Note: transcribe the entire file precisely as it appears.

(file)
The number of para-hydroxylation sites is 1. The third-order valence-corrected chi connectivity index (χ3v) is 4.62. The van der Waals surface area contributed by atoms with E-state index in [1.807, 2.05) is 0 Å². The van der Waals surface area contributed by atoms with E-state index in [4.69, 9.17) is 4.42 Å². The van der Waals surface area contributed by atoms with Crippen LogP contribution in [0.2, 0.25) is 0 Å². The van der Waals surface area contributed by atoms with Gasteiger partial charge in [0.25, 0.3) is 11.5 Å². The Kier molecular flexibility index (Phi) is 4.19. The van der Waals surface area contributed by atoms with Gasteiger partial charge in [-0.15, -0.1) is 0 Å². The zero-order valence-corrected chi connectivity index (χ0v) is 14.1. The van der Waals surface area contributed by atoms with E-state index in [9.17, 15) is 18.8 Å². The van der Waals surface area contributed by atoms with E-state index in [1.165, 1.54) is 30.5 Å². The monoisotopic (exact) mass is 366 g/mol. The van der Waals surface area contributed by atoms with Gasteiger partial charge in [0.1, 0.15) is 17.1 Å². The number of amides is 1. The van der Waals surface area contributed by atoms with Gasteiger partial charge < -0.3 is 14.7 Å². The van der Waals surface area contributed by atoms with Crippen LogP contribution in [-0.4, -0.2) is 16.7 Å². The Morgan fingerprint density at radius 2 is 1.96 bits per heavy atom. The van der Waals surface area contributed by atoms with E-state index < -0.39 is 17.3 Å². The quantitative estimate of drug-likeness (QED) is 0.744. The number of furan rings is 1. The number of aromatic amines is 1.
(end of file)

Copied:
The number of para-hydroxylation sites is 1. The third-order valence-corrected chi connectivity index (χ3v) is 4.62. The van der Waals surface area contributed by atoms with E-state index in [1.807, 2.05) is 0 Å². The van der Waals surface area contributed by atoms with E-state index in [4.69, 9.17) is 4.42 Å². The van der Waals surface area contributed by atoms with Crippen LogP contribution in [0.2, 0.25) is 0 Å². The van der Waals surface area contributed by atoms with Gasteiger partial charge in [0.25, 0.3) is 11.5 Å². The Kier molecular flexibility index (Phi) is 4.19. The van der Waals surface area contributed by atoms with Gasteiger partial charge in [-0.15, -0.1) is 0 Å². The zero-order valence-corrected chi connectivity index (χ0v) is 14.1. The van der Waals surface area contributed by atoms with E-state index in [9.17, 15) is 18.8 Å². The van der Waals surface area contributed by atoms with E-state index in [1.165, 1.54) is 30.5 Å². The monoisotopic (exact) mass is 366 g/mol. The van der Waals surface area contributed by atoms with Gasteiger partial charge in [0.1, 0.15) is 17.1 Å². The number of amides is 1. The van der Waals surface area contributed by atoms with Gasteiger partial charge < -0.3 is 14.7 Å². The van der Waals surface area contributed by atoms with Crippen LogP contribution in [-0.4, -0.2) is 16.7 Å². The Morgan fingerprint density at radius 2 is 1.96 bits per heavy atom. The van der Waals surface area contributed by atoms with E-state index < -0.39 is 17.3 Å². The quantitative estimate of drug-likeness (QED) is 0.744. The number of furan rings is 1. The number of aromatic amines is 1.